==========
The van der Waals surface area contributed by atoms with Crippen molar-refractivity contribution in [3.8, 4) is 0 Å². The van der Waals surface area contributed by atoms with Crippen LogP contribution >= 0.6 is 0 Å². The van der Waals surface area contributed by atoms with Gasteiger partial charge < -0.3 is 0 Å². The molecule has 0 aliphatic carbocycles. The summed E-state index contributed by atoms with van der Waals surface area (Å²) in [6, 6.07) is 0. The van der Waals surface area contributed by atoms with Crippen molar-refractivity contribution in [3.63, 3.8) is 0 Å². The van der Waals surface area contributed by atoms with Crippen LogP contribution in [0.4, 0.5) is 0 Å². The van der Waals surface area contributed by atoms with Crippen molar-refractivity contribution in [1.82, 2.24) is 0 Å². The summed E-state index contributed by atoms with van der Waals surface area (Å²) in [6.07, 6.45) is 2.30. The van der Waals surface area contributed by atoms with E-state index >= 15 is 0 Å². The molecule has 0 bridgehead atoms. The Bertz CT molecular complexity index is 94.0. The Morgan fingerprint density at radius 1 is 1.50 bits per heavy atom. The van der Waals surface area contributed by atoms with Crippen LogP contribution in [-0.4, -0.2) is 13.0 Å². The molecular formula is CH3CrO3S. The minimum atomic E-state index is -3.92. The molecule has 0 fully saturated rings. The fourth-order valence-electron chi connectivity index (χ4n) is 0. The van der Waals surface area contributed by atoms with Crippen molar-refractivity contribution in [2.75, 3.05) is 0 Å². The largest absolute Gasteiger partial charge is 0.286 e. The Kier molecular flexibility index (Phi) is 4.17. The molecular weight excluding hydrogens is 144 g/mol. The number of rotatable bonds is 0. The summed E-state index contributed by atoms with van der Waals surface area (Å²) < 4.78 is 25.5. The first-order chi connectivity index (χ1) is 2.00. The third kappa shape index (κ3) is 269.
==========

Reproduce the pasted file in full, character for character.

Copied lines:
The van der Waals surface area contributed by atoms with Crippen molar-refractivity contribution in [3.8, 4) is 0 Å². The van der Waals surface area contributed by atoms with Crippen LogP contribution >= 0.6 is 0 Å². The van der Waals surface area contributed by atoms with Gasteiger partial charge < -0.3 is 0 Å². The molecule has 0 aliphatic carbocycles. The summed E-state index contributed by atoms with van der Waals surface area (Å²) in [6, 6.07) is 0. The van der Waals surface area contributed by atoms with Crippen molar-refractivity contribution in [3.63, 3.8) is 0 Å². The van der Waals surface area contributed by atoms with Crippen LogP contribution in [0.4, 0.5) is 0 Å². The van der Waals surface area contributed by atoms with Crippen molar-refractivity contribution in [1.82, 2.24) is 0 Å². The summed E-state index contributed by atoms with van der Waals surface area (Å²) in [6.07, 6.45) is 2.30. The van der Waals surface area contributed by atoms with E-state index >= 15 is 0 Å². The molecule has 0 bridgehead atoms. The Bertz CT molecular complexity index is 94.0. The Morgan fingerprint density at radius 1 is 1.50 bits per heavy atom. The van der Waals surface area contributed by atoms with Crippen LogP contribution in [-0.4, -0.2) is 13.0 Å². The molecular formula is CH3CrO3S. The minimum atomic E-state index is -3.92. The molecule has 0 fully saturated rings. The fourth-order valence-electron chi connectivity index (χ4n) is 0. The van der Waals surface area contributed by atoms with Crippen molar-refractivity contribution in [2.75, 3.05) is 0 Å². The largest absolute Gasteiger partial charge is 0.286 e. The Kier molecular flexibility index (Phi) is 4.17. The molecular weight excluding hydrogens is 144 g/mol. The number of rotatable bonds is 0. The summed E-state index contributed by atoms with van der Waals surface area (Å²) < 4.78 is 25.5. The first-order chi connectivity index (χ1) is 2.00. The third kappa shape index (κ3) is 269.